Starting with the German Wikipedia article on “Menstruation”, in which it is written that menstruation marks the “physically fertile time in the biological life […] of a woman”, the false assumption is still being reproduced that all menstruating persons are women* and all women* are menstruating. Not only in the article just mentioned, but also in numerous other articles, commercials, blog posts and podcasts, the term “women” is used when referring to people who bleed from their vaginas more or less regularly. This deeply rooted linguistic expression, however, excludes- whether consciously or unconsciously- menstruating non-binary and trans* persons from the discourse and ensures that their menstrual experiences are heard and thought about much less often than those of cis women. Therefore, one aspect that runs through our entire Zine and has colored each of these pages is that menstruation blood has no Gender.

You stained it!

We believe that every contribution has changed and shaped our project in an inimitable way. “stained” has been titled with this expression, as we found two of the numerous German translations to be very well fitting for our Zine. Because, although many people still insist that menstruation belongs hidden, most menstruating persons make their periods visible in the bloodstains they leave behind, for example on the beige seat cushions in the waiting room or on the lightest jeans during math lesson. The fact that the thematization and conscious visualization of menstrual experiences continues to be stigmatized is ultimately reflected in the fear of many menstruating persons of discoloring, “staining” something – whether it is rooms or textiles – with their own period blood. We would like to celebrate that we have done it anyway, on 200 pages. You stained it!

Photo Credits: Vanessa Voigt

We hope that the contributions will lead to a broadening of perspective for some of our readers. For Resi and me, the contributions have definitely helped to broaden our understanding of menstruation. Especially non-menstruating persons can and should be sensitized by the project to what menstruating persons experience. And perhaps the collected perspectives on menstruation can lead to further in-depth discussions and realistic representations of menstruation. Because: Anything you can do, I can do bleeding – but we should not be expected to show the same performance when we menstruate. And certainly not that we have to put up with the whole thing on top of it all in silence and without a sound.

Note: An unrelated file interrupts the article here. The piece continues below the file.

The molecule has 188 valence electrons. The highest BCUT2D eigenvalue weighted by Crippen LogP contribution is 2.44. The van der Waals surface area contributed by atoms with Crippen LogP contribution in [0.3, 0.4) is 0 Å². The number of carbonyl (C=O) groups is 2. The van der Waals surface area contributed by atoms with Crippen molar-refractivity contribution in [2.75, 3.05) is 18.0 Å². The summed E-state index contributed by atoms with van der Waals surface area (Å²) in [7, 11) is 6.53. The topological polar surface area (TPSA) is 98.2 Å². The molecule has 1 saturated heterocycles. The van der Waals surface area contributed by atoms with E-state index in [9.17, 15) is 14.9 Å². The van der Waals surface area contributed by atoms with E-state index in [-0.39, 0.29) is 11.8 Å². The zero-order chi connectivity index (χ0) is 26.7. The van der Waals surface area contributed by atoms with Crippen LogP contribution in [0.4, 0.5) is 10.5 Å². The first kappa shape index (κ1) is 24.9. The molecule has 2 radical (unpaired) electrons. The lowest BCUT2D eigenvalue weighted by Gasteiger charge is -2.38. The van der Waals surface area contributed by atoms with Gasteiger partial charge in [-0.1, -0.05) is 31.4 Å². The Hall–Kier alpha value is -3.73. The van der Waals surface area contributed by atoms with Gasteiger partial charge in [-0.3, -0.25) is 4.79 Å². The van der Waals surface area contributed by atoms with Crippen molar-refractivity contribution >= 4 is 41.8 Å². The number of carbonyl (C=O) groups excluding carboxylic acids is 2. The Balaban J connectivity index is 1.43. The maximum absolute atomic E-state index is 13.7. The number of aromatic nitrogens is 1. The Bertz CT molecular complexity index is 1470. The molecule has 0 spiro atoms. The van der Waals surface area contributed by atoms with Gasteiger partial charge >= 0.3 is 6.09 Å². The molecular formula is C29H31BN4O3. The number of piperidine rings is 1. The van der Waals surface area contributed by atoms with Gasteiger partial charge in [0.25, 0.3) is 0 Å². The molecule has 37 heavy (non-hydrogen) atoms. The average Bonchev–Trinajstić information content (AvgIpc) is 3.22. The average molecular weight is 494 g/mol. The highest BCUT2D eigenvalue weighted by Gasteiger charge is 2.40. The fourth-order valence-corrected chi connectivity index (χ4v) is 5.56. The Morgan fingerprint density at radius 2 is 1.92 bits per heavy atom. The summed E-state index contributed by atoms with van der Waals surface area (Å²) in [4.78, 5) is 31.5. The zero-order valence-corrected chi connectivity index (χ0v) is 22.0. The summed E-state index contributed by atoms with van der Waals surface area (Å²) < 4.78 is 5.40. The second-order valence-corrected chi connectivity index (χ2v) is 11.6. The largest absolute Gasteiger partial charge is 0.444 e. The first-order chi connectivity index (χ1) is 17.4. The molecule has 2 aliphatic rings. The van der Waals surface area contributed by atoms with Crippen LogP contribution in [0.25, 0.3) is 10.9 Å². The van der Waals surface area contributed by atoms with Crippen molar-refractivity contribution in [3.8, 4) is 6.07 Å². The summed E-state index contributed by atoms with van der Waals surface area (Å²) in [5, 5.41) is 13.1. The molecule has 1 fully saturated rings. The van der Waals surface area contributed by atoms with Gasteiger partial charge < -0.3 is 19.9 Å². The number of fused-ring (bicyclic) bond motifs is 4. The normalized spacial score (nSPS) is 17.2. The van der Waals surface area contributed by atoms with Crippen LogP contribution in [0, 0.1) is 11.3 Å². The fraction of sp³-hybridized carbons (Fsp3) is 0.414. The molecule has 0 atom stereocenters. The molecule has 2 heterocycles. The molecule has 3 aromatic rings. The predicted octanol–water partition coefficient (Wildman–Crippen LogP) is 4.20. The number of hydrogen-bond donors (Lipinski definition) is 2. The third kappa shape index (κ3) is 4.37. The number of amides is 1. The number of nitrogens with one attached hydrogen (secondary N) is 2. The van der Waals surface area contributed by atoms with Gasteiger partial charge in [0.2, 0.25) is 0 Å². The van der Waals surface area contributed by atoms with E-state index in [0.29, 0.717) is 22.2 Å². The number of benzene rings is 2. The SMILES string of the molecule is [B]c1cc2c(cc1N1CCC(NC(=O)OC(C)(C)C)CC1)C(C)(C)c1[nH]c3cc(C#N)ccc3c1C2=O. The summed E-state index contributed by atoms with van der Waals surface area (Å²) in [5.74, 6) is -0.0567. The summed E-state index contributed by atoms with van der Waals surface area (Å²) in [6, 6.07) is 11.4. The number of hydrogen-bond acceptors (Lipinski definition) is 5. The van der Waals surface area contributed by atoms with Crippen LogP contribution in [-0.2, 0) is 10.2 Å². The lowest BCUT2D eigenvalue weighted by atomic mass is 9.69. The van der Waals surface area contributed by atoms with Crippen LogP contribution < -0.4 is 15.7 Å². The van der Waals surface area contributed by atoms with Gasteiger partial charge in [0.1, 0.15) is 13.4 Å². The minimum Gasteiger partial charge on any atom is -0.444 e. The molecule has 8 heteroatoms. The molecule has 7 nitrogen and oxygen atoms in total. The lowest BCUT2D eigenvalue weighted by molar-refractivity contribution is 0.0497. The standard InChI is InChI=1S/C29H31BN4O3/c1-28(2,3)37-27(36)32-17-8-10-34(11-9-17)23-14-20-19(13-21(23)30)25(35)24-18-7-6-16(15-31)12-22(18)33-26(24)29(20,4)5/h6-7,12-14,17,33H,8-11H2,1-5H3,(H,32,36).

Editor’s note: Editor’s note: We at Vulvani are proud to be a part of the zine “stained – perspectives on menstruation” with our article “Three wishes and Free Bleeding” as well as an image contribution of our menstrual art. Thanks for your valuable and important educational work, dear Resi & Emilia! And buy and give away the Zine to dear people in your life, because the final product is really unique!

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November 17, 2020
Emilia (sie-Pronomen) lebt derzeit in Berlin und studiert Publizistik- und Kommunikationswissenschaften sowie Politikwissenschaft an der Freien Universität Berlin. Das Projekt „stained- Perspektiven auf Menstruation“ hat sie gemeinsam mit Theresia initiiert und ist Ausdruck einer kritischen Auseinandersetzung mit der Darstellungsweise von Menstruation in einer patriarchalen Gesellschaft. Auf könnt ihr das Zine erwerben und weitere Informationen rund um das Projekt finden. | Instagram

1 Comment.

  1. How can I purchase (if they’re still available) a copy of the zine Stained. I’m currently a high school student working on an independent studies project where I am creating zines to bring a conversation to menstruation at my school. I would love to get some inspiration from their zine!
    Thank you!